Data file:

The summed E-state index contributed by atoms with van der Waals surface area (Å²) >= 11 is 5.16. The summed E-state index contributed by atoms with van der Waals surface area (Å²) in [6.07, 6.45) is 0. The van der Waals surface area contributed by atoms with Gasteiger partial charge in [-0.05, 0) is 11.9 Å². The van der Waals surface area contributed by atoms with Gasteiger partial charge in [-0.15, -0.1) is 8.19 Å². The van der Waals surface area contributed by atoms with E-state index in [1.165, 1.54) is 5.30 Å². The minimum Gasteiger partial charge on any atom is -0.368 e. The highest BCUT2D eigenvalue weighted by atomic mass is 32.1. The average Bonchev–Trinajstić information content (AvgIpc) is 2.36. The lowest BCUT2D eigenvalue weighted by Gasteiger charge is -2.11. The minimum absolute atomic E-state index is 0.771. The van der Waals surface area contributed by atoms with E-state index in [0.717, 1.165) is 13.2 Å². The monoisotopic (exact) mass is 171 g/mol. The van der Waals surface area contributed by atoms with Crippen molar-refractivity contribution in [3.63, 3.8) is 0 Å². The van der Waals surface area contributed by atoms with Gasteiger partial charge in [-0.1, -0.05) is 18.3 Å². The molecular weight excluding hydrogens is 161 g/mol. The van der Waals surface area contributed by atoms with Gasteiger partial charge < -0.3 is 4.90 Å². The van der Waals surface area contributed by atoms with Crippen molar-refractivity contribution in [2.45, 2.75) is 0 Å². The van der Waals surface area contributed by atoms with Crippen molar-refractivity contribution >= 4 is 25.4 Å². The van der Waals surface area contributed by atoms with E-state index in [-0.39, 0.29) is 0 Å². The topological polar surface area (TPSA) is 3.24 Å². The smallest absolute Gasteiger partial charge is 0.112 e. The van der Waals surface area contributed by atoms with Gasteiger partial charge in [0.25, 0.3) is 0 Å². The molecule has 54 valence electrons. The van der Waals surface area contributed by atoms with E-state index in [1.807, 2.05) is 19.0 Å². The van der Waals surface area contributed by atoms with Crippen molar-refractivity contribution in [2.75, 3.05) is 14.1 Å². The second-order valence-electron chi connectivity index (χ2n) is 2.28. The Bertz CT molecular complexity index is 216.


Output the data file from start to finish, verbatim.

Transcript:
The summed E-state index contributed by atoms with van der Waals surface area (Å²) >= 11 is 5.16. The summed E-state index contributed by atoms with van der Waals surface area (Å²) in [6.07, 6.45) is 0. The van der Waals surface area contributed by atoms with Gasteiger partial charge in [-0.05, 0) is 11.9 Å². The van der Waals surface area contributed by atoms with Gasteiger partial charge in [-0.15, -0.1) is 8.19 Å². The van der Waals surface area contributed by atoms with E-state index in [1.165, 1.54) is 5.30 Å². The minimum Gasteiger partial charge on any atom is -0.368 e. The highest BCUT2D eigenvalue weighted by atomic mass is 32.1. The average Bonchev–Trinajstić information content (AvgIpc) is 2.36. The lowest BCUT2D eigenvalue weighted by Gasteiger charge is -2.11. The minimum absolute atomic E-state index is 0.771. The van der Waals surface area contributed by atoms with E-state index in [0.717, 1.165) is 13.2 Å². The monoisotopic (exact) mass is 171 g/mol. The van der Waals surface area contributed by atoms with Crippen molar-refractivity contribution in [3.63, 3.8) is 0 Å². The van der Waals surface area contributed by atoms with Gasteiger partial charge in [-0.1, -0.05) is 18.3 Å². The molecular weight excluding hydrogens is 161 g/mol. The van der Waals surface area contributed by atoms with Gasteiger partial charge < -0.3 is 4.90 Å². The van der Waals surface area contributed by atoms with Crippen molar-refractivity contribution in [2.45, 2.75) is 0 Å². The van der Waals surface area contributed by atoms with Crippen molar-refractivity contribution >= 4 is 25.4 Å². The van der Waals surface area contributed by atoms with E-state index in [-0.39, 0.29) is 0 Å². The topological polar surface area (TPSA) is 3.24 Å². The smallest absolute Gasteiger partial charge is 0.112 e. The van der Waals surface area contributed by atoms with Gasteiger partial charge in [0.25, 0.3) is 0 Å². The molecule has 54 valence electrons. The van der Waals surface area contributed by atoms with E-state index in [1.807, 2.05) is 19.0 Å². The van der Waals surface area contributed by atoms with Crippen molar-refractivity contribution in [2.75, 3.05) is 14.1 Å². The second-order valence-electron chi connectivity index (χ2n) is 2.28. The Bertz CT molecular complexity index is 216.